Today the Department of Veterans Affairs (VA) adopted final verification guidelines for Veteran-Owned Small Businesses (VOSBs) participating in contract preference programs of the VA – commonly referred to as the “VetBiz” program. Under the Veterans Benefits, Health Care, and Information Technology Act of 2006 (“the Act”) , the VA is authorized to set aside certain procurements for VOSBs, including sole source awards. To ensure that only legitimate VOSBs are eligible for these valuable preferences, VA maintains an online database of eligible VOSBs. VA has promulgated verification rules for use by the Center for Veterans Enterprise within the VA, which verifies the status of applicants for inclusion in the VetBiz database. On February 8, 2010, the VA published a set of interim final rules that modified the CVE verification process, and invited public comment before the rules were made final. Today’s final rule adopts the February 8, 2010 rules, but with important changes and clarifications.
Of greatest significance to startup businesses, the VA abandoned that portion of the interim final rule that required a veteran to have only one business in the VetBiz database and to work full-time in that business. Responding directly to comments submitted by Eckland & Blando lawyers that the “full time/one firm” rule conflicted with Congress’ clear intent in the Act, the VA agreed and stated that “[t]he full-time requirement, coupled with the single business requirement placed an undue burden on veteran business owners who may have part ownership in several legitimate VOSBs or SDVOSBs.”
In place of the “full-time/one firm” rule, the VA agreed with the comments submitted by Eckland & Blando and reverted to previous language that simply required one or more veterans or service-disabled veterans to have requisite management capabilities and show sustained and significant time invested in the business. In accordance with the VA explanation for the change, “sustained and significant time” will depend on the status and nature of the business – less time may be required for a small startup business than for a mature business with many contracts. To enforce this requirement, the final rules require a veteran owner-applicant engaged in management or employment outside the applicant concern to “submit a written statement supplemental to the application which demonstrates that such activities will not have a significant impact on the owner’s ability to manage and control the applicant concern.” Thus, a veteran may now own more than one business in the VetBiz database, and need not devote full time to the business, as long as a written impact statement is provided and accepted by the CVE.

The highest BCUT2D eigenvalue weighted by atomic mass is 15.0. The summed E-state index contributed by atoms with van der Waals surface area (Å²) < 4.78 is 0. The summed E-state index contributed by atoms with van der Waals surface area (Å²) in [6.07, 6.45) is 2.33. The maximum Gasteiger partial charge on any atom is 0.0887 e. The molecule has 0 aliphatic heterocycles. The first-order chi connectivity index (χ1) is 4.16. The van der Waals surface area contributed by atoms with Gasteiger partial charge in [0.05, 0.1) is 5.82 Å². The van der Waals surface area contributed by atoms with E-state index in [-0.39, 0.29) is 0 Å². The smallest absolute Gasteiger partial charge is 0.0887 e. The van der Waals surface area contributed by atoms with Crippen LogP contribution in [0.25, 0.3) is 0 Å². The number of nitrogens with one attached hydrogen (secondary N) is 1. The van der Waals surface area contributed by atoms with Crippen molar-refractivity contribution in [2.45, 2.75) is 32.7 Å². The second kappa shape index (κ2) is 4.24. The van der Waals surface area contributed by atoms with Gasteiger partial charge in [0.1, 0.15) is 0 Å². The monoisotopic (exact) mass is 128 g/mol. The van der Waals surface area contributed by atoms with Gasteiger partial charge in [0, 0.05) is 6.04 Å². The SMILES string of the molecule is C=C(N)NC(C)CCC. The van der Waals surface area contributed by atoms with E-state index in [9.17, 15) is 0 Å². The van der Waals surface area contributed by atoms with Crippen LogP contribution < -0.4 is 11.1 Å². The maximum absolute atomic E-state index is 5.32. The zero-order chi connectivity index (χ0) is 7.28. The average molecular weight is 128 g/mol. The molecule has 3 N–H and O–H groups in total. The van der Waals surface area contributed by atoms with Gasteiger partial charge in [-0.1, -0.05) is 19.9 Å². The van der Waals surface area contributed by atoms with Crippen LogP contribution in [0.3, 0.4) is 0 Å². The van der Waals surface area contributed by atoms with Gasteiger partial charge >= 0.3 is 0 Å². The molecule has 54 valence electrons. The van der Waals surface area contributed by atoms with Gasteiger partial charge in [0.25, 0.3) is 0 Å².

In addition, the final rules clarify that a veteran-owned business in the VetBiz database may enter into joint venture agreements with other businesses without losing or jeopardizing its status as a verified VetBiz entity. The VA agreed that, while joint ventures are treated as separate entities under state law, participation in a joint venture to perform a single business opportunity does not reduce a veteran owners ability to manage a the verified business entity. For this reason, joint-venture applicants to the VetBiz database are exempt for the requirement to submit a written impact statement.
The new final rules are effective February 18, 2011. Any veteran business owner seeking verification in the VetBiz database must carefully review the new rules to ensure they are in compliance. For veteran owners with outside employment or management commitments, a thoughtful, well-written impact statement will be critical to gaining CVE approval. New and existing VOSBs should also review their organizational documents and VetBiz applications carefully to ensure that they comply with the new rules. For assistance with these or other small business-related matters, contact Tim Connelly at [email protected] or 612-236-0160.